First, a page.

Insurers and police are using information from Facebook and Twitter to nail policyholders for filing inflated or fraudulent claims, according to the Sun Sentinel.
In one instance, a woman filed a claim with her auto insurer, saying a hit-and-run driver damaged her car, but investigators discovered comments on her Facebook page indicating that her daughter was responsible for the accident. According to the office that oversees the state Division of Insurance Fraud, the policyholder was convicted last month of filing a fraudulent insurance claim.
In another instance, a police investigator noted that two people who had been in separate cars in the crash had listed each other as “friends” on Facebook, and one even had referenced the accident on their Facebook page, according to the National Insurance Crime Bureau. A warrant is reportedly out for their arrest.
“The up-and-coming investigators are using [social media] as an investigative tool,” the article reports.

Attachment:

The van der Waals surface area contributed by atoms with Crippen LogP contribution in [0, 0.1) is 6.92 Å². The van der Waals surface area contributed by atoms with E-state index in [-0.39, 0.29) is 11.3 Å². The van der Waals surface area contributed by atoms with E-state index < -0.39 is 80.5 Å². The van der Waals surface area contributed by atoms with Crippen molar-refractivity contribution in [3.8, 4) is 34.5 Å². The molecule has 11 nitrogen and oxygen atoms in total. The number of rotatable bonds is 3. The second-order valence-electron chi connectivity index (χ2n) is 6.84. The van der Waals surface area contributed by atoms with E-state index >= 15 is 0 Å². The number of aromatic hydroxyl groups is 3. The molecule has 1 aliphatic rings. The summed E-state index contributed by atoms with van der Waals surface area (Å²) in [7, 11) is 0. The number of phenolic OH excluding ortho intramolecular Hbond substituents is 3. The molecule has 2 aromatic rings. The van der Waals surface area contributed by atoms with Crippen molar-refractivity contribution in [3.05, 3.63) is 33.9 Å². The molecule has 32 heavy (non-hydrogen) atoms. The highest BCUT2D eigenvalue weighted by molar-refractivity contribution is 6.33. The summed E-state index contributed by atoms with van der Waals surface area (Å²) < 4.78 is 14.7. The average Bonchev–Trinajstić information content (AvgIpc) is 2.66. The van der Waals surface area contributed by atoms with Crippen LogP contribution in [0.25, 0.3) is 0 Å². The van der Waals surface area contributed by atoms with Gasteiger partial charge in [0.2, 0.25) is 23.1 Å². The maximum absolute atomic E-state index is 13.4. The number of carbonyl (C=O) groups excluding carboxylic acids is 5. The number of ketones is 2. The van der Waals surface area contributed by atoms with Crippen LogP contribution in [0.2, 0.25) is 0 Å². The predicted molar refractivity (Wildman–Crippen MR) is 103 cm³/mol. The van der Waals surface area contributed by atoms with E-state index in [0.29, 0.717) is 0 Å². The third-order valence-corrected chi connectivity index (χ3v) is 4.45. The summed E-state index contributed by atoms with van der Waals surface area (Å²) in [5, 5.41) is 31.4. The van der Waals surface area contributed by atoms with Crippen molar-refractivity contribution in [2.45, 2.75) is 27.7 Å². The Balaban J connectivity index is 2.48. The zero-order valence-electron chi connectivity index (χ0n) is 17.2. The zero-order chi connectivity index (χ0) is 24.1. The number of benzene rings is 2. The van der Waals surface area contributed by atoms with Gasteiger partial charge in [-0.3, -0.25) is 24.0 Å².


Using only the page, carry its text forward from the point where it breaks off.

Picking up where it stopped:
These investigations underscore the importance of attorneys monitoring their client’s social media activities. Each day, more and more people are chronicling the intimate details of their daily lives on social media sites. While some attorney chose to ignore the significant of social media information, articles such as these should persuade attorneys to pay closer attention to what their clients – and their client’s employees – are posting on social media sites.
CEO & Founder of Social Media Law & Order
Ethan teaches social media CLE programs to lawyers, law firms, and legal associations. He can design a one hour, half day, or full day workshop at your office, firm retreat, or conference that will be approved for both ethics and general CLE credit. Learn more about how Ethan can be your social media law keynote speaker at your next conference on topics related to social media and the law.